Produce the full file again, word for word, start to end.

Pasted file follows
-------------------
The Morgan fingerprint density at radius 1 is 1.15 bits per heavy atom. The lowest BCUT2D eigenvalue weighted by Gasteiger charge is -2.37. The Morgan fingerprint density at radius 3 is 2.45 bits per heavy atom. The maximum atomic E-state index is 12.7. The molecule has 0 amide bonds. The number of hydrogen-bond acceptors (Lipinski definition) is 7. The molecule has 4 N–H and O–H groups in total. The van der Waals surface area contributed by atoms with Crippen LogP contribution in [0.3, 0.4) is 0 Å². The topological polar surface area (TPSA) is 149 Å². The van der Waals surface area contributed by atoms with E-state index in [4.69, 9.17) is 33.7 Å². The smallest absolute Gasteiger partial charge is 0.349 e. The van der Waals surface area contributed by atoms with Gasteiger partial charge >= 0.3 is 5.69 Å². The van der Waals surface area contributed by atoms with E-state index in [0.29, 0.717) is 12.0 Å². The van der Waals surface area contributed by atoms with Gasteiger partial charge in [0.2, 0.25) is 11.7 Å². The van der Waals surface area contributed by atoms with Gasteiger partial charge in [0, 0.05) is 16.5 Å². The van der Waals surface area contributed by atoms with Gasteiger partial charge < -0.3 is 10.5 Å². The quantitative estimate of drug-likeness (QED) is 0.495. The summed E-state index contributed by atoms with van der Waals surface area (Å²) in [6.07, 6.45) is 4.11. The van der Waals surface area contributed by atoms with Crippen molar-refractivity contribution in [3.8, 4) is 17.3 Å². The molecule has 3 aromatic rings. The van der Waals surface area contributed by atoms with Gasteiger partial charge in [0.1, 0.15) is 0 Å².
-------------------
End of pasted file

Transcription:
The Morgan fingerprint density at radius 1 is 1.15 bits per heavy atom. The lowest BCUT2D eigenvalue weighted by Gasteiger charge is -2.37. The Morgan fingerprint density at radius 3 is 2.45 bits per heavy atom. The maximum atomic E-state index is 12.7. The molecule has 0 amide bonds. The number of hydrogen-bond acceptors (Lipinski definition) is 7. The molecule has 4 N–H and O–H groups in total. The van der Waals surface area contributed by atoms with Crippen LogP contribution in [0.3, 0.4) is 0 Å². The topological polar surface area (TPSA) is 149 Å². The van der Waals surface area contributed by atoms with E-state index in [4.69, 9.17) is 33.7 Å². The smallest absolute Gasteiger partial charge is 0.349 e. The van der Waals surface area contributed by atoms with Gasteiger partial charge >= 0.3 is 5.69 Å². The van der Waals surface area contributed by atoms with E-state index in [0.29, 0.717) is 12.0 Å². The van der Waals surface area contributed by atoms with Gasteiger partial charge in [0.2, 0.25) is 11.7 Å². The van der Waals surface area contributed by atoms with Gasteiger partial charge in [0, 0.05) is 16.5 Å². The van der Waals surface area contributed by atoms with Gasteiger partial charge < -0.3 is 10.5 Å². The quantitative estimate of drug-likeness (QED) is 0.495. The summed E-state index contributed by atoms with van der Waals surface area (Å²) in [6.07, 6.45) is 4.11. The van der Waals surface area contributed by atoms with Crippen molar-refractivity contribution in [3.8, 4) is 17.3 Å². The molecule has 3 aromatic rings. The van der Waals surface area contributed by atoms with Gasteiger partial charge in [0.1, 0.15) is 0 Å².